My work, like the world and people that inhabit it, is multifaceted. Social, political, and introspective psychological dramas are played out within layers of glass. In the process of creating, I learn more about myself, and search for insight into what motivated those around me.
Delving into the psyche and physical appearance of the subject being represented, I examine them up close, and then expose them for everyone to examine for themselves. There is the facet that is voyeuristic. I intrude and invite the viewer to intrude as well. I peek behind closed doors, into the hidden lives and private moments of my subjects.
My work is figurative. It is accessible and facilitates communication. It’s an understandable language, and like dance, a narrative is created without words. Anatomical distortions emerge at the earliest stages in my glass process, separating the figures from the photographic ideal. The abstraction allows me to get up close and create my own reality. Without the distractions of perfect anatomy, I explore the figure, shape and light on my own terms. The distortions I apply to the figures are recognizable, but more familiar in a different context.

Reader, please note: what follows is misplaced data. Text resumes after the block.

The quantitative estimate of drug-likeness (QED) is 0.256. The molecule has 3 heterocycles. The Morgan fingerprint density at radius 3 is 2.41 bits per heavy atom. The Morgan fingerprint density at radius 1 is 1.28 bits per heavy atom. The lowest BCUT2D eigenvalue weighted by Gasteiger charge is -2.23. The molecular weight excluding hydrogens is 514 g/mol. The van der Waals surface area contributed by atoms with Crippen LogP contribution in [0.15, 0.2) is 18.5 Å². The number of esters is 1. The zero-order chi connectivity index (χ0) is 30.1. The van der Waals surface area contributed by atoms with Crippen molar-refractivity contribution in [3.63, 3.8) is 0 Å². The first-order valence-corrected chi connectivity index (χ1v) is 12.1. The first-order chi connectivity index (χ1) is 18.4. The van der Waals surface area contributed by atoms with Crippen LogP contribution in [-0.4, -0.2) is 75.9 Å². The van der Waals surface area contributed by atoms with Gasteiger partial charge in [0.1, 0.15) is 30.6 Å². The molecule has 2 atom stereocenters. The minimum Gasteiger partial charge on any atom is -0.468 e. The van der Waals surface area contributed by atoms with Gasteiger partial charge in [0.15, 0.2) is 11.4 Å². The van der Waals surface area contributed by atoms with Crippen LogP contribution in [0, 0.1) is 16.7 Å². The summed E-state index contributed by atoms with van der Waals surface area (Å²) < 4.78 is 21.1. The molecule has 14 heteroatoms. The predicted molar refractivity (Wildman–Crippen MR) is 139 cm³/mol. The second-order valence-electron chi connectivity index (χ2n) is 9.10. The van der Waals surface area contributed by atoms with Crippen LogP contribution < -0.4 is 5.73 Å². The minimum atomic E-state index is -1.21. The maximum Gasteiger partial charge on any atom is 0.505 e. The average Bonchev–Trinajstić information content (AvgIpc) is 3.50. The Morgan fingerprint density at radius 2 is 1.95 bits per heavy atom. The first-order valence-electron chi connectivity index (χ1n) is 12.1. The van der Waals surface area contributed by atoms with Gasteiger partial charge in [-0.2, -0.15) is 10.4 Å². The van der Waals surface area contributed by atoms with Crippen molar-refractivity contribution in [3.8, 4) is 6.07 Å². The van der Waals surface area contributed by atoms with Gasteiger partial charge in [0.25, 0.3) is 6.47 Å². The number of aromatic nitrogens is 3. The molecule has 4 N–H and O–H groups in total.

The stories told in the infinite number of faces, gestures, and bodies I see around me are inspiring and provide me with an endless supply of source material to work from. Through my work I strive to understand and create a dialogue with the world around me. I present to the viewer my interpretations of what I see and understand as truthful.
Awarded a Fulbright Scholarship in 2012, Janis went to England’s University of Sunderland and taught at the UK’s National Glass Centre, where he became an Artist-in-Residence at the Institute for International Research in Glass (IIRG).
Recently, American Craft Magazine featured an extensive profile on Janis’ work in their April/May 2013 issue. In the following issue (June/July), the magazine interviewed him on the process his studio undertook to create the cast glass panels for the U.S. Library of Congress’ new entry doors.
The James Renwick Alliance has named him Distinguished Glass Artist for 2013/2014, and he will be having a presentation and talk about his work at the Smithsonian American Art Museum in May 2014.